1/48 Italeri Junkers Ju.87 Stuka

Gallery Article by Andrea Pomettini on June 28 2019



Hi modelling fellows, here I am with my latest result, a peculiar trop camouflage Stuka. It is intended to represent a "Dora", Unteroffiziers Otto Eckhardt pilot and Herbert Wagner gunner, belonging to 8./StG 3; location is Derna (Libya) in June '42, just 5 months before to be shot down by Allied fighter: crew survived, although wounded, as you can figure out looking at old picture showing what is left of it on desert's sand (picture source: "https://ww2aircraft.net/forum/threads/need-advice-on-next-project.39245/").

Ju. 87 was an innovative machine, when introduced, very successful in field operations. Until a good air defensive strategy was adopted by Allied air forces, reducing its effectiveness.

Once more, I aimed to test something new, to my experience: a multimedia box (injection plastic for body and wings, photoetched and resin parts for cockpit and engine). More, leveraging 1/48 scale (for me, used to 1/72) I got a Maketar mask instead to use box decals, and this was the only aftermarket contribution: everything else coming OOB.

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Building was smooth: Italeri box is good enough to prevent use of filler or putty. Painting could have been more comfortable, if I only have used more recent colors. I mean I had in may stash some very old humbrol colors cans indeed (I tell you, they are very old, going back to '87, '90 years). Sometimes you can realize how bad they are just looking at them once the can is open, sometimes they look very fine and work very fine. Well, this time it was a mix, the bad one: a fine looking added to an awful result. Soon after spread through airbrush, first disappointment: color surface was rough; no way, it was rough, no matter the amount of transparent gloss coat I used to cover such a coarse surface; and I applied a lot, trust me. At the end, I surrendered and tried to go on: it was time to bring panel lines up, through oil washing. What a mess! rough surface was not only a matter of sight, it was porous too: soon after the very first drop of brown washing landed on the surface, it spread beneath it creating an ink-in-water effect, I never met on a solid phase material before. I once more surrendered, exploiting my airbrush to apply colors over the blot, as it was a pre-shaded surface. Up to you evaluate result: it happened on starboard wing.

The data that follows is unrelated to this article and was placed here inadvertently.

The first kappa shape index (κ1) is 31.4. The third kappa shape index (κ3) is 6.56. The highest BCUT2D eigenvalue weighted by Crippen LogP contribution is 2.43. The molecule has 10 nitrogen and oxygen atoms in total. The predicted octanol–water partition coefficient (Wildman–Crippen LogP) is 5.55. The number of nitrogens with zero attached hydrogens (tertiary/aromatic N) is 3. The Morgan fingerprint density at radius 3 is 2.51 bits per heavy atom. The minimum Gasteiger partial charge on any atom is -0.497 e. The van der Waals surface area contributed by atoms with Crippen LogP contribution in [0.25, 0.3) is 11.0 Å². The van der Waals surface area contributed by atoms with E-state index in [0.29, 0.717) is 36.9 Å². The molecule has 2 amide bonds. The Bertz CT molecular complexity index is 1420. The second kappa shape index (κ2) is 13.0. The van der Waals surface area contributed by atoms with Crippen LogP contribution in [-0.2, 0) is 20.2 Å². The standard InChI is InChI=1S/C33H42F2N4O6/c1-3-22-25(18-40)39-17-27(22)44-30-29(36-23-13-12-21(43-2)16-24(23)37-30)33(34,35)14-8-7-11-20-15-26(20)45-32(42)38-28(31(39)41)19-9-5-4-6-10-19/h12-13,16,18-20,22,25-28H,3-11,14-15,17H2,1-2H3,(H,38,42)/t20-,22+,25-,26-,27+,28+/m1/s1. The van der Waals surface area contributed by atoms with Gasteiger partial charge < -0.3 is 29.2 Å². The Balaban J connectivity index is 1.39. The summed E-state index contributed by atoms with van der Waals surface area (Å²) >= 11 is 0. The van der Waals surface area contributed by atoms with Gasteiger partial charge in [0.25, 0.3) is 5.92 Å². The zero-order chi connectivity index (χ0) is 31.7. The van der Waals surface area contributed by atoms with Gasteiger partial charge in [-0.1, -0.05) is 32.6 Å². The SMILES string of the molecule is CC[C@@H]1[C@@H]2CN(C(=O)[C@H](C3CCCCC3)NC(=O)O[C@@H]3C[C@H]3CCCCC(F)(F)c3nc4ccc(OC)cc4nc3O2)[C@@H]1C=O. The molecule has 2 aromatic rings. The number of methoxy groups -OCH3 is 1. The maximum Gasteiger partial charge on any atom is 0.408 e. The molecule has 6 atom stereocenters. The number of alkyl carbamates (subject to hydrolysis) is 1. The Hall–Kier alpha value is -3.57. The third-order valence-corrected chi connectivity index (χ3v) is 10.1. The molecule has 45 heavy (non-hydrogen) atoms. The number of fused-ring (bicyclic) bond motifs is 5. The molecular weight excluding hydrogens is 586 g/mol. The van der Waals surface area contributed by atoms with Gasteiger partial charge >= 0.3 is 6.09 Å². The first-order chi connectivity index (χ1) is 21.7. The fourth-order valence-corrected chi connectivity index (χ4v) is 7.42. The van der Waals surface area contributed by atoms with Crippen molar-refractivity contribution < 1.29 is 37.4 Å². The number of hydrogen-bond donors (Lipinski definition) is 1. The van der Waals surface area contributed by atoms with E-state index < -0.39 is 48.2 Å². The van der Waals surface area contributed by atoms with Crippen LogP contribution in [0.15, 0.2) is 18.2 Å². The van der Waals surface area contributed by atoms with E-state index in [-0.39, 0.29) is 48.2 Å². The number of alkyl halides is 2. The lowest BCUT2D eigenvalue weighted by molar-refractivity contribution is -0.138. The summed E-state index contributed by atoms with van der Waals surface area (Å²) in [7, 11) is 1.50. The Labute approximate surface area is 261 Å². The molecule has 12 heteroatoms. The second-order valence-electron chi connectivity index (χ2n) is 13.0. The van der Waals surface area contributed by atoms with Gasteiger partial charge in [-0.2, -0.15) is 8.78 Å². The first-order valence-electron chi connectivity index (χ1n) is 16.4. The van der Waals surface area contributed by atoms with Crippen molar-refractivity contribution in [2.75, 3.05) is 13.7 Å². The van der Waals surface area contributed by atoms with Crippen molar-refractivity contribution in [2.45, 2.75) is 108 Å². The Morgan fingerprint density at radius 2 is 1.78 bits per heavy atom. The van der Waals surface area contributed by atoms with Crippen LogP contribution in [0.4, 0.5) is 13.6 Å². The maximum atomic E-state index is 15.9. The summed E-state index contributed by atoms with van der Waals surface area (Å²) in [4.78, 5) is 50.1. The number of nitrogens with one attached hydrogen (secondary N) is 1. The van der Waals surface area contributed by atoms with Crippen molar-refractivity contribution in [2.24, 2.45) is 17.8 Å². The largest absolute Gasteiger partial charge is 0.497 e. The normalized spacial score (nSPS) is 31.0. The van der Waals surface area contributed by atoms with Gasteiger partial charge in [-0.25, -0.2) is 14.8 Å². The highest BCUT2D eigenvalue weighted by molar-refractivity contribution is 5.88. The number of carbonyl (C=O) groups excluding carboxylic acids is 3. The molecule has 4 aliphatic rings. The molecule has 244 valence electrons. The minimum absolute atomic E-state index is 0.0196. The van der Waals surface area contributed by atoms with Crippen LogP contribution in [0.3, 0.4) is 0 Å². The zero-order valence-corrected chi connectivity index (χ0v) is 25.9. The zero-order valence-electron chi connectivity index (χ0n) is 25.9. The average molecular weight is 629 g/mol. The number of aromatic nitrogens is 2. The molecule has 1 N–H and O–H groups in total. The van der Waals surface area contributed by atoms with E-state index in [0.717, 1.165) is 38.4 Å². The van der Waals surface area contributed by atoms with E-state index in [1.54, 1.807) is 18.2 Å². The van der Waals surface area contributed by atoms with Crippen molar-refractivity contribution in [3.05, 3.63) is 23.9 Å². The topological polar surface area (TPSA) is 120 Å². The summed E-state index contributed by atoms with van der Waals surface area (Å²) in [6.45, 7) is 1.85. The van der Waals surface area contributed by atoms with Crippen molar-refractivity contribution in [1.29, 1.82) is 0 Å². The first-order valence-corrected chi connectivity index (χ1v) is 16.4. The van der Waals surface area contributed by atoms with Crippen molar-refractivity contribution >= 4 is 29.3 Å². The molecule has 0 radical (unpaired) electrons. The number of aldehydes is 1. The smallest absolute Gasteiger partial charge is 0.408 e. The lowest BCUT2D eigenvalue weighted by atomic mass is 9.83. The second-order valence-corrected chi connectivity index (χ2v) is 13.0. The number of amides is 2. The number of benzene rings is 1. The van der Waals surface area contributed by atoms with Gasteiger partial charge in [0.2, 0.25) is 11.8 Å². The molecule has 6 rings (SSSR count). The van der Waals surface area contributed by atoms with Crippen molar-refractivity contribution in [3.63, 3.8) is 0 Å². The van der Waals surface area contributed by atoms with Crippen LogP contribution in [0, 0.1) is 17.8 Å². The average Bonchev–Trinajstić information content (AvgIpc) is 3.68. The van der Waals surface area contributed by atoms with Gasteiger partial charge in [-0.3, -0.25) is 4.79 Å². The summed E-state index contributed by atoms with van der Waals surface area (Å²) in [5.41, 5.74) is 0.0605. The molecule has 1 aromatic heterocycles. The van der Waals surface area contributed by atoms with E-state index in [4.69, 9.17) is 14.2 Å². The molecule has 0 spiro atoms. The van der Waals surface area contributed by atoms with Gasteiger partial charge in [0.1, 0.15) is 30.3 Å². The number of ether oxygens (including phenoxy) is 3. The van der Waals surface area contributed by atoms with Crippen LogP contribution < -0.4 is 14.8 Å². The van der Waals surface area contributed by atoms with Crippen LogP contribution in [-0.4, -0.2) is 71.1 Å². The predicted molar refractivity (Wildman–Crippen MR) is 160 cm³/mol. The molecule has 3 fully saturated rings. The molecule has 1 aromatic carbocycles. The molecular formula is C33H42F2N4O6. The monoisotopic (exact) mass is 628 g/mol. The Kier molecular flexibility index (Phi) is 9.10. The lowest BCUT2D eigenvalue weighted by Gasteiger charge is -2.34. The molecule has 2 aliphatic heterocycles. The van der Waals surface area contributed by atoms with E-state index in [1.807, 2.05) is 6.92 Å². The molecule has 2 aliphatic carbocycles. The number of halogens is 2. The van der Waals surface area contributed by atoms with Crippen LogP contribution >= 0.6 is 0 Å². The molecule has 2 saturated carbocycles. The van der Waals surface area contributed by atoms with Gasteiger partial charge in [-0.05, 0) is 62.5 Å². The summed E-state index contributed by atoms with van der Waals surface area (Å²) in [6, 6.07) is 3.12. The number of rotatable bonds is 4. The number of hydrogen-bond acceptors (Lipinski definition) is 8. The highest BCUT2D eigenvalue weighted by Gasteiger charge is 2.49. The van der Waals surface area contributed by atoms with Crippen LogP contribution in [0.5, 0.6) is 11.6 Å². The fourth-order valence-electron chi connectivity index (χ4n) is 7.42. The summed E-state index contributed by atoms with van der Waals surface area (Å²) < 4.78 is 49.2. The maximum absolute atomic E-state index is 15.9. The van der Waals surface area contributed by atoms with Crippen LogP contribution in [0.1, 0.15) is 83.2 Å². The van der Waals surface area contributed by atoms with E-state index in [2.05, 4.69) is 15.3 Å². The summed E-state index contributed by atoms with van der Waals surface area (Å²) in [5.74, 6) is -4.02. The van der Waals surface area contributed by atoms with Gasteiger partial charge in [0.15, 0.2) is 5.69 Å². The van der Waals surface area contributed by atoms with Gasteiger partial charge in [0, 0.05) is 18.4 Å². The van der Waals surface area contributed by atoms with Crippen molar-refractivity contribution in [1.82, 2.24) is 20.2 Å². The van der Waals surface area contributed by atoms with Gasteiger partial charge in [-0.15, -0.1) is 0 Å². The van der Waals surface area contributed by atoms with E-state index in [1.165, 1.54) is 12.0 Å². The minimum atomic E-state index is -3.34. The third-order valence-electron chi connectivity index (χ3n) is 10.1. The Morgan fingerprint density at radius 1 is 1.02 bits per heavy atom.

Still, I had a need. For I did not used pre shading this time, trusting on washing for panel lines, how to highlight them ? After a (desperate) while, I got a 0,3 mm graphite mechanical pencil, a soft one (HB, in European scale) and applied it over each panel line and each rivet hole. I think it was worthwhile, so a trouble turned into an opportunity: learn a new way, to save for future usage.

Finally, and I was really looking for, using of Vinyl Maketar mask, devoted to this peculiar desert Dora, where likely Italian paint were applied over this German bird. I was fully satisfied: after being scared to not be able to find the right alignment (swastika could have been awful), I realized I was wrong: masks supported me while finding the right centering, so everything went very well and I like result, as to strongly suggest this kind of tool.

Some brown crumpled paper, painted with yellow and brown fading shadows, should simulate a desert environment, were to apply some thick squared cardboards as a rough concrete airfield.

Finally, for the few of you did not yet suss my mistake out, I tell you: Eckhardt and Wagner's mount was a D-1/Trop, while Italeri box is for a D-5 Version; it also miss Jericho trumpets, you can see on airplane's wreck of the old picture

Enjoy modelling

Andrea Pomettini

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Photos and text by Andrea Pomettini